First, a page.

The Federal Reserve is turning to money managers BlackRock and Pacific Investment Management Co. (Pimco) to help it handle bond investments and the purchase of companies’ short-term borrowings, according to a Wall Street Journal (WSJ) report.
The money management companies could be responsible for investing billions of central bank money. The two firms are tasked with managing some $8 trillion from bonds to private equity.
“Here’s a chance for asset managers to show they could be powerful partners in the recovery,” Ben Phillips, a principal at Deloitte consulting arm Casey Quirk, told the WSJ. “They’re organizing capital, as opposed to using their own balance sheet, and can think longer term.”
On behalf of the Fed, BlackRock will direct some $750 billion into the corporate debt market.
“BlackRock will execute this mandate at the sole discretion of the Bank, and in accordance with their detailed investment guidelines in order to provide broad support to credit markets and achieve the government’s objective of supporting access to credit for U.S. employers and supporting the American economy,” a BlackRock spokesperson said.
Sources familiar with the issue told the WSJ that the Fed was advised that it should not use banks for corporate bond-buying.
The Fed and government officials also spoke with Goldman Sachs Group’s asset-management division as well as with the investment team at JPMorgan Chase and State Street Corp., said sources with knowledge about the outreach. Mohamed El-Erian, chief economic adviser to Pimco parent Allianz SE, was also consulted.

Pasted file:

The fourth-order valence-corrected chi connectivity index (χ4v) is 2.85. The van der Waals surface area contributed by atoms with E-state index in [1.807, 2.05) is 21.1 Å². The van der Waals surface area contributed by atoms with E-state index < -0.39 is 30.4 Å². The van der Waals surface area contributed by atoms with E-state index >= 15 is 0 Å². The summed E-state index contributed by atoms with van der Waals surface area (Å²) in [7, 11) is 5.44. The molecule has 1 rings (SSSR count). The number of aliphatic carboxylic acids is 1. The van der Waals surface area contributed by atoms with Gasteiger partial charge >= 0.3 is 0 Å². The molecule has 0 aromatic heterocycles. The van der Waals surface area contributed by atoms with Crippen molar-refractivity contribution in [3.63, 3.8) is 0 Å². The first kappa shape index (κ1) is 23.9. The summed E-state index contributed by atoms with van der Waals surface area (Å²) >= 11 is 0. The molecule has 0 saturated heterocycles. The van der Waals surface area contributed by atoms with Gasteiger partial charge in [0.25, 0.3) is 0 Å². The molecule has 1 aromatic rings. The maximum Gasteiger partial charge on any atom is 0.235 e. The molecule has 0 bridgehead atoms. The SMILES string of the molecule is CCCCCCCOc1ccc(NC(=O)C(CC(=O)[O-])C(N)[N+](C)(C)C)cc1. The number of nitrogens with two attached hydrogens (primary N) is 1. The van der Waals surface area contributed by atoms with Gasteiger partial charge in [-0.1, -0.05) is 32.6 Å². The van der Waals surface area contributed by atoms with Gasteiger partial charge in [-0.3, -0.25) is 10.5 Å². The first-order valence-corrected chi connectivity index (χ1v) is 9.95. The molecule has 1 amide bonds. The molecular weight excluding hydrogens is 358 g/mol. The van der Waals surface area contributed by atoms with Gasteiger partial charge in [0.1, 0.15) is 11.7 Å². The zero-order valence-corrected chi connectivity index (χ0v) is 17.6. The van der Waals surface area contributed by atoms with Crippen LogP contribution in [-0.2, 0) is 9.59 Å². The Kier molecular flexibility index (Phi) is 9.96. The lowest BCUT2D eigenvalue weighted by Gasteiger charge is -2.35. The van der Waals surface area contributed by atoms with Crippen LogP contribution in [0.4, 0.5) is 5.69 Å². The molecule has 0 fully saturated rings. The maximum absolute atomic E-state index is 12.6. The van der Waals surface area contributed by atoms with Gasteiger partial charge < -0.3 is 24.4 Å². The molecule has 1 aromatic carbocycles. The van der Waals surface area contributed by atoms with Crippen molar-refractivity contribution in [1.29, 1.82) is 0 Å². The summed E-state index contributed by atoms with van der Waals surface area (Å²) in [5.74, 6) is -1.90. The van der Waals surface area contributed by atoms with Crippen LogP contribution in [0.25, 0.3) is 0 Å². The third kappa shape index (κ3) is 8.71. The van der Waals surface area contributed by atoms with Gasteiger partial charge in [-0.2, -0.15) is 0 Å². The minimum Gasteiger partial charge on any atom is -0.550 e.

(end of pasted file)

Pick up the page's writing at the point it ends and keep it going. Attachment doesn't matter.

The central bank consults with outside firms when they can offer particular proficiency in an efficient manner. The Fed asked BlackRock to handle corporate bond buys without giving other companies the opportunity to bid for the job.
A former senior official who was an informal adviser to Treasury officials said the prominent issue was speed.
Last week’s On The Agenda panel discussion with PYMNTS’s Karen Webster and other industry leaders said they didn’t think the latest infusion of money into Paycheck Protection Program (PPP) loans would last another week. As of May 8, money was still available, likely because businesses were confused if they were the intended recipients of the forgivable loans.